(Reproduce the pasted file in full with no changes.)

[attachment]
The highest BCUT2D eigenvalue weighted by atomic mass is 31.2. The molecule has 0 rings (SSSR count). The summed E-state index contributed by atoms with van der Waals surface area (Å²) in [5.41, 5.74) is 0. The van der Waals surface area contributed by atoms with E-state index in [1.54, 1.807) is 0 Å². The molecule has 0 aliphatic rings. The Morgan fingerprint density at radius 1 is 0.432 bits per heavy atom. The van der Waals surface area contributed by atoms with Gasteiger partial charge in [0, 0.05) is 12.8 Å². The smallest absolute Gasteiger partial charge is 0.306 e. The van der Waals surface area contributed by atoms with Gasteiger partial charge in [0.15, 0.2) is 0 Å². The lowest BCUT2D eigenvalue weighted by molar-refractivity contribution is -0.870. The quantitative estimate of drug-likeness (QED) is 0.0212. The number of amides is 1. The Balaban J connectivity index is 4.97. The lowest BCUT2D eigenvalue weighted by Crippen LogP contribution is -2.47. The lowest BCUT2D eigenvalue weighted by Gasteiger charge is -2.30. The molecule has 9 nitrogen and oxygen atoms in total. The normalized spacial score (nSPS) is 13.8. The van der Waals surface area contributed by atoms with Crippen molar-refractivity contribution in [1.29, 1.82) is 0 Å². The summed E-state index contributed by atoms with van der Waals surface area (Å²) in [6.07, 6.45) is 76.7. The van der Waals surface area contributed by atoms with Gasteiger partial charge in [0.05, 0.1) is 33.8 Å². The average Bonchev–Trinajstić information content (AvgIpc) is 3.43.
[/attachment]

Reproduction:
The highest BCUT2D eigenvalue weighted by atomic mass is 31.2. The molecule has 0 rings (SSSR count). The summed E-state index contributed by atoms with van der Waals surface area (Å²) in [5.41, 5.74) is 0. The van der Waals surface area contributed by atoms with E-state index in [1.54, 1.807) is 0 Å². The molecule has 0 aliphatic rings. The Morgan fingerprint density at radius 1 is 0.432 bits per heavy atom. The van der Waals surface area contributed by atoms with Gasteiger partial charge in [0, 0.05) is 12.8 Å². The smallest absolute Gasteiger partial charge is 0.306 e. The van der Waals surface area contributed by atoms with Gasteiger partial charge in [0.15, 0.2) is 0 Å². The lowest BCUT2D eigenvalue weighted by molar-refractivity contribution is -0.870. The quantitative estimate of drug-likeness (QED) is 0.0212. The number of amides is 1. The Balaban J connectivity index is 4.97. The lowest BCUT2D eigenvalue weighted by Crippen LogP contribution is -2.47. The lowest BCUT2D eigenvalue weighted by Gasteiger charge is -2.30. The molecule has 9 nitrogen and oxygen atoms in total. The normalized spacial score (nSPS) is 13.8. The van der Waals surface area contributed by atoms with Crippen molar-refractivity contribution in [1.29, 1.82) is 0 Å². The summed E-state index contributed by atoms with van der Waals surface area (Å²) in [6.07, 6.45) is 76.7. The van der Waals surface area contributed by atoms with Gasteiger partial charge in [0.05, 0.1) is 33.8 Å². The average Bonchev–Trinajstić information content (AvgIpc) is 3.43.